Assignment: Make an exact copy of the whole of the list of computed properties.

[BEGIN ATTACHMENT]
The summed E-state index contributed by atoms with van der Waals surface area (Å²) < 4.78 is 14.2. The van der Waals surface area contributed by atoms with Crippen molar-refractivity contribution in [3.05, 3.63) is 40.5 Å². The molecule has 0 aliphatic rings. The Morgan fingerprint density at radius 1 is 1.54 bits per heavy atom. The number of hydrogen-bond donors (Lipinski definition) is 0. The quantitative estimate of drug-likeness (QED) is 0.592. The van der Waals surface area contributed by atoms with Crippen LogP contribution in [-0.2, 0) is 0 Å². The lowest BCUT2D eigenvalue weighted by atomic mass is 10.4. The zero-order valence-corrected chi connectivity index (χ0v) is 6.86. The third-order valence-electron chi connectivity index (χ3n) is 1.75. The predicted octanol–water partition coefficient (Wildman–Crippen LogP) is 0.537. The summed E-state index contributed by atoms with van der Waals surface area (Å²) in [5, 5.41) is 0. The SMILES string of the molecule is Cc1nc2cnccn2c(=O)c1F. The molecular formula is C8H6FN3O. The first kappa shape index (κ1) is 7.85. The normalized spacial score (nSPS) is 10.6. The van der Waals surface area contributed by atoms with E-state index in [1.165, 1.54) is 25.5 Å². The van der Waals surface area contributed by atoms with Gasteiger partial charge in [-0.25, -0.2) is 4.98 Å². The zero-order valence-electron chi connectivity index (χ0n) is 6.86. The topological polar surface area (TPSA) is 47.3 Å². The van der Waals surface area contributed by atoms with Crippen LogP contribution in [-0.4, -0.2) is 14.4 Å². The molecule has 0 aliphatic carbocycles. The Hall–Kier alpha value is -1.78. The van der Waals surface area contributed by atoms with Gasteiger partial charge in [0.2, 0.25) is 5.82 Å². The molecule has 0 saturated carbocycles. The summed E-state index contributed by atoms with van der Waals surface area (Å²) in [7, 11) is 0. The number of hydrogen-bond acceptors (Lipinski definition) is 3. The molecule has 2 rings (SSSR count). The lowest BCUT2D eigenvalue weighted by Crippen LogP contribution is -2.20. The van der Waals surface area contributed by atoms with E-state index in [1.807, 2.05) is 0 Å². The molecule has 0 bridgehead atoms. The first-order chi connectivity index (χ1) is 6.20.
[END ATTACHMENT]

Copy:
The summed E-state index contributed by atoms with van der Waals surface area (Å²) < 4.78 is 14.2. The van der Waals surface area contributed by atoms with Crippen molar-refractivity contribution in [3.05, 3.63) is 40.5 Å². The molecule has 0 aliphatic rings. The Morgan fingerprint density at radius 1 is 1.54 bits per heavy atom. The number of hydrogen-bond donors (Lipinski definition) is 0. The quantitative estimate of drug-likeness (QED) is 0.592. The van der Waals surface area contributed by atoms with Crippen LogP contribution in [-0.2, 0) is 0 Å². The lowest BCUT2D eigenvalue weighted by atomic mass is 10.4. The zero-order valence-corrected chi connectivity index (χ0v) is 6.86. The third-order valence-electron chi connectivity index (χ3n) is 1.75. The predicted octanol–water partition coefficient (Wildman–Crippen LogP) is 0.537. The summed E-state index contributed by atoms with van der Waals surface area (Å²) in [5, 5.41) is 0. The SMILES string of the molecule is Cc1nc2cnccn2c(=O)c1F. The molecular formula is C8H6FN3O. The first kappa shape index (κ1) is 7.85. The normalized spacial score (nSPS) is 10.6. The van der Waals surface area contributed by atoms with E-state index in [1.165, 1.54) is 25.5 Å². The van der Waals surface area contributed by atoms with Gasteiger partial charge in [-0.25, -0.2) is 4.98 Å². The zero-order valence-electron chi connectivity index (χ0n) is 6.86. The topological polar surface area (TPSA) is 47.3 Å². The van der Waals surface area contributed by atoms with Crippen LogP contribution in [-0.4, -0.2) is 14.4 Å². The molecule has 0 aliphatic carbocycles. The Hall–Kier alpha value is -1.78. The van der Waals surface area contributed by atoms with Gasteiger partial charge in [0.2, 0.25) is 5.82 Å². The molecule has 0 saturated carbocycles. The summed E-state index contributed by atoms with van der Waals surface area (Å²) in [7, 11) is 0. The number of hydrogen-bond acceptors (Lipinski definition) is 3. The molecule has 2 rings (SSSR count). The lowest BCUT2D eigenvalue weighted by Crippen LogP contribution is -2.20. The van der Waals surface area contributed by atoms with E-state index in [1.807, 2.05) is 0 Å². The molecule has 0 bridgehead atoms. The first-order chi connectivity index (χ1) is 6.20.